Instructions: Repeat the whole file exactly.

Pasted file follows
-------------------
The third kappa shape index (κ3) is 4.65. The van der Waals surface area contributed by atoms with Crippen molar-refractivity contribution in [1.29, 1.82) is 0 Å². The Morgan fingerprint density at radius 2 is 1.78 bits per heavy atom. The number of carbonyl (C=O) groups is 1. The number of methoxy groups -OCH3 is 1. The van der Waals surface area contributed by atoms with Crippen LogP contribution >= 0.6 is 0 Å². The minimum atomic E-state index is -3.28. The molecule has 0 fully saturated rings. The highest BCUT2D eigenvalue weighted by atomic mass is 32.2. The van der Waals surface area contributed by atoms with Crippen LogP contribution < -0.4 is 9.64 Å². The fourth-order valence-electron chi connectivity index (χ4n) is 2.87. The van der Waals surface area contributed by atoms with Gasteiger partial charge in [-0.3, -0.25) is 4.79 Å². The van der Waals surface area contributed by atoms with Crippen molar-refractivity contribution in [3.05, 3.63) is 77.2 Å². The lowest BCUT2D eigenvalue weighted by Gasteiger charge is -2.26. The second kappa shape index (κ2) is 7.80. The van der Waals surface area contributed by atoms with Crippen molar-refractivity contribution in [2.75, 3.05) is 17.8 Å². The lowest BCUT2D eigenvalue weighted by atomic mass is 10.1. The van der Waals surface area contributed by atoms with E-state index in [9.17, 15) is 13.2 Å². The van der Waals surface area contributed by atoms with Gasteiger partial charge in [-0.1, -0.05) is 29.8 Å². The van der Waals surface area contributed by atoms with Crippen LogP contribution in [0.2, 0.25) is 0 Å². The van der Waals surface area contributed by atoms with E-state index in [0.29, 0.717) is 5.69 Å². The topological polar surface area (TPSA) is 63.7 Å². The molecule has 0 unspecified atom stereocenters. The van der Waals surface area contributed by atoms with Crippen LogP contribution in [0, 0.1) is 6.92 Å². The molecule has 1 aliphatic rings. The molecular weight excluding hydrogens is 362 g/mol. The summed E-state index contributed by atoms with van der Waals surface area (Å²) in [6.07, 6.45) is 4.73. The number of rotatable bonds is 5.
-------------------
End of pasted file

The third kappa shape index (κ3) is 4.65. The van der Waals surface area contributed by atoms with Crippen molar-refractivity contribution in [1.29, 1.82) is 0 Å². The Morgan fingerprint density at radius 2 is 1.78 bits per heavy atom. The number of carbonyl (C=O) groups is 1. The number of methoxy groups -OCH3 is 1. The van der Waals surface area contributed by atoms with Crippen LogP contribution >= 0.6 is 0 Å². The minimum atomic E-state index is -3.28. The molecule has 0 fully saturated rings. The highest BCUT2D eigenvalue weighted by atomic mass is 32.2. The van der Waals surface area contributed by atoms with Crippen LogP contribution < -0.4 is 9.64 Å². The fourth-order valence-electron chi connectivity index (χ4n) is 2.87. The van der Waals surface area contributed by atoms with Gasteiger partial charge in [-0.3, -0.25) is 4.79 Å². The van der Waals surface area contributed by atoms with Crippen molar-refractivity contribution in [3.05, 3.63) is 77.2 Å². The lowest BCUT2D eigenvalue weighted by Gasteiger charge is -2.26. The second kappa shape index (κ2) is 7.80. The van der Waals surface area contributed by atoms with Crippen molar-refractivity contribution in [2.75, 3.05) is 17.8 Å². The lowest BCUT2D eigenvalue weighted by atomic mass is 10.1. The van der Waals surface area contributed by atoms with E-state index in [9.17, 15) is 13.2 Å². The van der Waals surface area contributed by atoms with Gasteiger partial charge in [-0.1, -0.05) is 29.8 Å². The van der Waals surface area contributed by atoms with Crippen LogP contribution in [0.2, 0.25) is 0 Å². The van der Waals surface area contributed by atoms with E-state index in [0.29, 0.717) is 5.69 Å². The topological polar surface area (TPSA) is 63.7 Å². The molecule has 0 unspecified atom stereocenters. The van der Waals surface area contributed by atoms with Crippen LogP contribution in [0, 0.1) is 6.92 Å². The molecule has 1 aliphatic rings. The molecular weight excluding hydrogens is 362 g/mol. The summed E-state index contributed by atoms with van der Waals surface area (Å²) in [6.07, 6.45) is 4.73. The number of rotatable bonds is 5.